There is little recent population data available, partly because current studies are expected to provide new population estimates in 2013. These new studies are based on DNA analysis, which may also help define more clearly which populations should be identified as the threatened Louisiana sub-species and which populations may belong to other non-threatened sub-species.

In 1995, the Louisiana black bear Recovery Plan (LBBRP) identified two population centers with estimates of 60 – 100 bears in an area around the Tensas River National Wildlife Refuge area and 30 – 60 bears in the Atchafalaya Basin. Any bear in West Mississippi or East Texas also receives protected status simply because that are in areas assumed to be U. a. luteolus. There may be as many as 50 Louisiana black bears in Mississippi, but only a few bear sightings in Texas.

Louisiana Black Bear Recovery in Louisiana

If there is real justification for the U. a. luteolus supbspecies, Louisiana is the last stronghold, with Louisiana black bear populations in three main areas:

  • Northeastern Louisiana in the vicinity of Tensas River National Wildlife Refuge – population now estimated at 300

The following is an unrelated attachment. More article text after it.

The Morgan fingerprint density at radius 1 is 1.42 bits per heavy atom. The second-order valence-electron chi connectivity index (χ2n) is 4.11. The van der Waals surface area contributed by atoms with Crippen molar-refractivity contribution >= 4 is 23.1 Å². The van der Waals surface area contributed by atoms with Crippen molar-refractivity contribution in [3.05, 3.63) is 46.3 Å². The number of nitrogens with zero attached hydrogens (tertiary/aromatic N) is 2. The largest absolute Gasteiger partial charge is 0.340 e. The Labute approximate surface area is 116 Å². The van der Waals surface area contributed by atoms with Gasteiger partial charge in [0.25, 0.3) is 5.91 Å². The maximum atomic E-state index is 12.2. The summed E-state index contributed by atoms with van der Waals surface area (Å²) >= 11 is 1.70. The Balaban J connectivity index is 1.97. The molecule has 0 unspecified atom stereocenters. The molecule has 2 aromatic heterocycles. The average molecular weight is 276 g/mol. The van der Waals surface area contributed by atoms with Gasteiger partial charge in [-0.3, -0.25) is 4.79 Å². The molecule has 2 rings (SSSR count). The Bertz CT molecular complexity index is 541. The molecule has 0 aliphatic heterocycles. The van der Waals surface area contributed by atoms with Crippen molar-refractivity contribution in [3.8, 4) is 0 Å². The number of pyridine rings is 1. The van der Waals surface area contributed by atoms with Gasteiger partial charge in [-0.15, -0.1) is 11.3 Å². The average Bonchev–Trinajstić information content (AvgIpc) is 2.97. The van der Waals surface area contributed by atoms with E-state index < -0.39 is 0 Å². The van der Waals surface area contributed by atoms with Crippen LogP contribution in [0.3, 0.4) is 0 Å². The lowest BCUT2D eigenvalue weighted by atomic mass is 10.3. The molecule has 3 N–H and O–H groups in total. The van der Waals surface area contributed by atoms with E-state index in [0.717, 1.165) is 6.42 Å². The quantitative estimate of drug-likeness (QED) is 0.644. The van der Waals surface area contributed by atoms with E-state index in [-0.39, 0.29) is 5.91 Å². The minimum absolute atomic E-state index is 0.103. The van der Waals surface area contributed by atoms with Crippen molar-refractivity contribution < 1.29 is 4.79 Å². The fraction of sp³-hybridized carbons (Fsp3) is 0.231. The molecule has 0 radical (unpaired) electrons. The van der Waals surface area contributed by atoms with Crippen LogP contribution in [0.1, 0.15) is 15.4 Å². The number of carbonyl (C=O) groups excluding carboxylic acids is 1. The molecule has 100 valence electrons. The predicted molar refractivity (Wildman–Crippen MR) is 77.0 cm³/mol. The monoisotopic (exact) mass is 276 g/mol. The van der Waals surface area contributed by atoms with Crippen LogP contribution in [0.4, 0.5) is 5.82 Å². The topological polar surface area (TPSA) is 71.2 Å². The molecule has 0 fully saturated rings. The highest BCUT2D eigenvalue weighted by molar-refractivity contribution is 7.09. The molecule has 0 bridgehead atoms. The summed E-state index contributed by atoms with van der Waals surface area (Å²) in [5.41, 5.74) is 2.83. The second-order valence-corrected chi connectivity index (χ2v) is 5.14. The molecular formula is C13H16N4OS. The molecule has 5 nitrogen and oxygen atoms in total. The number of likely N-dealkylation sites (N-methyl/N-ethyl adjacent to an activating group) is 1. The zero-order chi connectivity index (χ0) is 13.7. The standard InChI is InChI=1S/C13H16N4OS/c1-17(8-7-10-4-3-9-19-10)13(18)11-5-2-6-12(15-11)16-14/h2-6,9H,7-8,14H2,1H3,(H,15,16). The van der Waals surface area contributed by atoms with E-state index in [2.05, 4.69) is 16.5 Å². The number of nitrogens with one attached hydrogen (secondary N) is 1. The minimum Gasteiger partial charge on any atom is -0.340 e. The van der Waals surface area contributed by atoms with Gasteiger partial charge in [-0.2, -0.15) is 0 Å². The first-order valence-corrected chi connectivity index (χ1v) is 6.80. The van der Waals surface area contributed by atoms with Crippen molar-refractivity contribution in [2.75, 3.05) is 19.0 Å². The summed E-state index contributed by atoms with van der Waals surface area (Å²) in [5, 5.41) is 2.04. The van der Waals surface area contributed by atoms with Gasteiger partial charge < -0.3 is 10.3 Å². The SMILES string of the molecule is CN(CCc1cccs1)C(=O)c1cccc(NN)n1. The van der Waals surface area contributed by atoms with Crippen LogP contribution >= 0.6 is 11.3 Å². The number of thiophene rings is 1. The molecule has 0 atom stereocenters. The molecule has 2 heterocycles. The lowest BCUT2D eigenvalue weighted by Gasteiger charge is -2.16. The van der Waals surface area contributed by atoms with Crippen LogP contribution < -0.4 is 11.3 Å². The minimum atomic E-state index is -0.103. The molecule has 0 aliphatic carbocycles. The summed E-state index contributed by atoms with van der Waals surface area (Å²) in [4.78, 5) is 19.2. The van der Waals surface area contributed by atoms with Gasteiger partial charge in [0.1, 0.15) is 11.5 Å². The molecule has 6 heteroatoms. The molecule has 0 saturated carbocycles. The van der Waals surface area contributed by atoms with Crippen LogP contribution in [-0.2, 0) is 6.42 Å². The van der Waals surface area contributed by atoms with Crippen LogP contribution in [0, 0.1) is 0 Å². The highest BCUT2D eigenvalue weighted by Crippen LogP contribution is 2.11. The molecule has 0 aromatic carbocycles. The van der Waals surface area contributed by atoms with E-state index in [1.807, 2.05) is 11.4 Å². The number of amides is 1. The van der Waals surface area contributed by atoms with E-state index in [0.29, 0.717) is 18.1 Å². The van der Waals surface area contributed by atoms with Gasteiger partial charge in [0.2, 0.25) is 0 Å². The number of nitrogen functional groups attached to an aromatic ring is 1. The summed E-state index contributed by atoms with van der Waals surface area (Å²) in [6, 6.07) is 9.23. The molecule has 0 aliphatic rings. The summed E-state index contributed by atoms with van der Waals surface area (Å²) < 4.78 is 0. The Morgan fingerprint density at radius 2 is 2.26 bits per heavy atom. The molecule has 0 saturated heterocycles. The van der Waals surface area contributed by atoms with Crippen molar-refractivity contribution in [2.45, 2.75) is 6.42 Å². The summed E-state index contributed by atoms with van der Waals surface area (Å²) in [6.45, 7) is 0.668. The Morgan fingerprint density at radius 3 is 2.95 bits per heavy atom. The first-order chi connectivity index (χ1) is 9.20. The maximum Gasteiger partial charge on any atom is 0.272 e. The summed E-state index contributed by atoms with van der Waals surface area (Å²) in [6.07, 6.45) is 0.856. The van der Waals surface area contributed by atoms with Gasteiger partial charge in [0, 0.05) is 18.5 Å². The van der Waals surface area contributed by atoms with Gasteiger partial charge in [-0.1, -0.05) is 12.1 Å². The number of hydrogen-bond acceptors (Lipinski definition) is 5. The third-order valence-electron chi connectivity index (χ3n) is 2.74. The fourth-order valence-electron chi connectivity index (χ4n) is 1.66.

• Northeastern Atchafalaya Basin ( Pointe Coupee Parish) – population now estimated at 56
  • Southern Atchafalaya River Basin (primarily St. Mary Parish) – population now estimated at 100

Population data quoted from Maria Davidson, large carnivore program manager with the Louisiana Department of Wildlife and Fisheries in Houma Today (April 2013).  I assume these estimates were based on the 2008 data from the first scientific population estimate based on DNA from hair samples.

The ultimate goal for all T&E species is the recovery and the long term survival of the species.  To that end, the LBBRP has three requirements for de-listing (removal from the Threatened List) of the Louisiana black bear:

  1. At least two viable sub-populations (viable means a 95% chance of persistence over 100 years) – the sub populations are the Tensas and Atchafalaya River Basins